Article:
In recent years, the pace of technology and business change has rapidly increased, requiring new commercial models and changes to the existing models. Companies – all companies, not just technology companies – must now regularly update technology across their entire organizations and customer-facing services and products.
Successful technology projects boost revenues, distinguish a company and its offerings from the competition, and transform and improve a company’s relationships with its customers. Failure, on the other hand, can have a profound impact on product development, customer service and market reputation for years to come. Consequently, planning for technology innovation and deployment projects requires careful mapping of strategic objectives, deliverables, and realistic work-around options.
Laurence Jacobs and Nicholas Smith, partners at Milbank, Tweed, Hadley & McCloy, have identified a variety of transaction structures that companies can use to develop new technologies and to leverage existing infrastructure, technologies, and customer bases. They have also focused on the relative strengths and weaknesses of these models in fostering technology innovation and best practices when designing and managing a project to develop and deploy technology or technology services.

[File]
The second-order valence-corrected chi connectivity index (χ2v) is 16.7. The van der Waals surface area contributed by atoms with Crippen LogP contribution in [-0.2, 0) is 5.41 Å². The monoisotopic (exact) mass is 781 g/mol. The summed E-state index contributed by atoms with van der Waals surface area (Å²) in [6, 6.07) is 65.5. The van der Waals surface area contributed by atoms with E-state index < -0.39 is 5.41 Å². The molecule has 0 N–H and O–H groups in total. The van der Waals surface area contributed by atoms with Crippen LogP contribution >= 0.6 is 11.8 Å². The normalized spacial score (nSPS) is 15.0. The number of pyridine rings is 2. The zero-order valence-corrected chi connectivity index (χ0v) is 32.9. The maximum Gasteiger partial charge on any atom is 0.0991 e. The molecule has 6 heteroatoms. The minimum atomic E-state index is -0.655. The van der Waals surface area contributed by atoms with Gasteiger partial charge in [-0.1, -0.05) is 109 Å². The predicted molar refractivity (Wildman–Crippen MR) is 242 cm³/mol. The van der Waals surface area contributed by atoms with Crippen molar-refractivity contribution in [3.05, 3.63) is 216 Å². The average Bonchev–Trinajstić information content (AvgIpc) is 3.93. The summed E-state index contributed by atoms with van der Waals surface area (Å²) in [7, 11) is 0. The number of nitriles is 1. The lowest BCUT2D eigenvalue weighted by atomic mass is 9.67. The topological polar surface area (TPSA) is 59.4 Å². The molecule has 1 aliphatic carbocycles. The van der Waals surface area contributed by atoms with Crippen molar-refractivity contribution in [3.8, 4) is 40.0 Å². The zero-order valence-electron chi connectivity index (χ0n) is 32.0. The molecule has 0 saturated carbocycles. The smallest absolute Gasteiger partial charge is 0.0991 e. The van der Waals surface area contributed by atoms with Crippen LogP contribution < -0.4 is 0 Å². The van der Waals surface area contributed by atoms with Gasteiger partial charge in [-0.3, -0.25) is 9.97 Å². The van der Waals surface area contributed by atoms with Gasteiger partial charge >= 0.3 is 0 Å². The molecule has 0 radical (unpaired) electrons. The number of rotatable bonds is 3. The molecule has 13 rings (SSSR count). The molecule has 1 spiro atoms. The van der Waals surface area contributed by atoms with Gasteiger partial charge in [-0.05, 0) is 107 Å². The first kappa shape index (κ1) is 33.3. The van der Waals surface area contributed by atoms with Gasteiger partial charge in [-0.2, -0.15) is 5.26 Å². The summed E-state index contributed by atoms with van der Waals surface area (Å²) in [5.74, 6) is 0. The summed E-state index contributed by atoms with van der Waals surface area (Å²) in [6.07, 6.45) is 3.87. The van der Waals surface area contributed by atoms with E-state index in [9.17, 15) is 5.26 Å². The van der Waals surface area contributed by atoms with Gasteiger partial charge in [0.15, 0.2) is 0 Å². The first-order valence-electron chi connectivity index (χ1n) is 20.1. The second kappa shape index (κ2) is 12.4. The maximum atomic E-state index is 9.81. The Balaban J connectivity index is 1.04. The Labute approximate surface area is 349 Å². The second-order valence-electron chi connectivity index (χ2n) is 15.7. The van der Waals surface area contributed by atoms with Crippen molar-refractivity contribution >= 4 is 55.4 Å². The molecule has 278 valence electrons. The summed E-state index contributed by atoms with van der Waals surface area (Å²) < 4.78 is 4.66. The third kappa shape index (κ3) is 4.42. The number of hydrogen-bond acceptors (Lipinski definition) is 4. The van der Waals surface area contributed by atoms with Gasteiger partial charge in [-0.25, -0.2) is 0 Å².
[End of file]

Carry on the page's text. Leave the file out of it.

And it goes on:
Click through for best practices companies can use to develop new technologies and to leverage existing infrastructure, technologies, and customer bases, as identified by Laurence Jacobs and Nicholas Smith, partners at Milbank, Tweed, Hadley & McCloy.
Perhaps the most intuitive approach to technology innovation is for a company to undertake innovation projects using its own employees and other in-house resources. There are many positive aspects of this traditional approach:
- the company has full control of the project and can ensure compliance with company protocols and project work plans;
- the company retains all the upside of a successful project;
- the company can gain a competitive advantage by achieving vertical integration;
- the company can customize project work activities and technology specifications to whatever degree the company deems appropriate; and
- the company avoids having to manage a relationship with a third-party service provider or strategic partner whose interests are not fully aligned with the company’s.
There are, however, some significant disadvantages to undertaking a technology innovation project as an in-house matter:
- in-house development and deployment of new technologies can be costly and slow;
- if the new technology is found to be useful in a product or service outside the company’s established offerings (or outside the needs of a company’s existing customer base), the innovating company must then develop new products and customer bases to monetize the innovation;